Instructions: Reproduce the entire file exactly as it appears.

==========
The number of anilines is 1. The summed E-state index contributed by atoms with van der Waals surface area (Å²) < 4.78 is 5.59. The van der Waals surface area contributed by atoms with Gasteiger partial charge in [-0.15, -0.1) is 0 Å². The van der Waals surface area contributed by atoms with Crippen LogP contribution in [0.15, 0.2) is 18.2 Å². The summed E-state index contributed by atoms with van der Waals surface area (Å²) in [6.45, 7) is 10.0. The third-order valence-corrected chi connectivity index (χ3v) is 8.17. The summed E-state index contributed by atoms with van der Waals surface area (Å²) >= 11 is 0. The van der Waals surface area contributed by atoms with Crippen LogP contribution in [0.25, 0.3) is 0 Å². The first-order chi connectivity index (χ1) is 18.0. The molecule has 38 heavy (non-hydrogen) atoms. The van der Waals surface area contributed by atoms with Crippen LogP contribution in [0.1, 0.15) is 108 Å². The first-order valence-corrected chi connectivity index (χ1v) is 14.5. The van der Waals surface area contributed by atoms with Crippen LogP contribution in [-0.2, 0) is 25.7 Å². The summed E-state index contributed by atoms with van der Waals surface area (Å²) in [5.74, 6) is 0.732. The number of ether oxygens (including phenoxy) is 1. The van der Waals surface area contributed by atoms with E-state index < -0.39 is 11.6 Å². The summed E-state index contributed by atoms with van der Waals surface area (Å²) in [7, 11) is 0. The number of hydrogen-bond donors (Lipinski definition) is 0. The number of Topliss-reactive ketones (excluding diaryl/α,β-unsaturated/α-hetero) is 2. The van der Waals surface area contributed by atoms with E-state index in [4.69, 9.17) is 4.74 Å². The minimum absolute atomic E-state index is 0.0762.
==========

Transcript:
The number of anilines is 1. The summed E-state index contributed by atoms with van der Waals surface area (Å²) < 4.78 is 5.59. The van der Waals surface area contributed by atoms with Gasteiger partial charge in [-0.15, -0.1) is 0 Å². The van der Waals surface area contributed by atoms with Crippen LogP contribution in [0.15, 0.2) is 18.2 Å². The summed E-state index contributed by atoms with van der Waals surface area (Å²) in [6.45, 7) is 10.0. The third-order valence-corrected chi connectivity index (χ3v) is 8.17. The summed E-state index contributed by atoms with van der Waals surface area (Å²) >= 11 is 0. The van der Waals surface area contributed by atoms with Crippen LogP contribution in [0.25, 0.3) is 0 Å². The first-order chi connectivity index (χ1) is 18.0. The molecule has 38 heavy (non-hydrogen) atoms. The van der Waals surface area contributed by atoms with Crippen LogP contribution in [0.1, 0.15) is 108 Å². The first-order valence-corrected chi connectivity index (χ1v) is 14.5. The van der Waals surface area contributed by atoms with Crippen LogP contribution in [-0.2, 0) is 25.7 Å². The summed E-state index contributed by atoms with van der Waals surface area (Å²) in [5.74, 6) is 0.732. The number of ether oxygens (including phenoxy) is 1. The van der Waals surface area contributed by atoms with E-state index < -0.39 is 11.6 Å². The summed E-state index contributed by atoms with van der Waals surface area (Å²) in [7, 11) is 0. The number of hydrogen-bond donors (Lipinski definition) is 0. The number of Topliss-reactive ketones (excluding diaryl/α,β-unsaturated/α-hetero) is 2. The van der Waals surface area contributed by atoms with E-state index in [4.69, 9.17) is 4.74 Å². The minimum absolute atomic E-state index is 0.0762.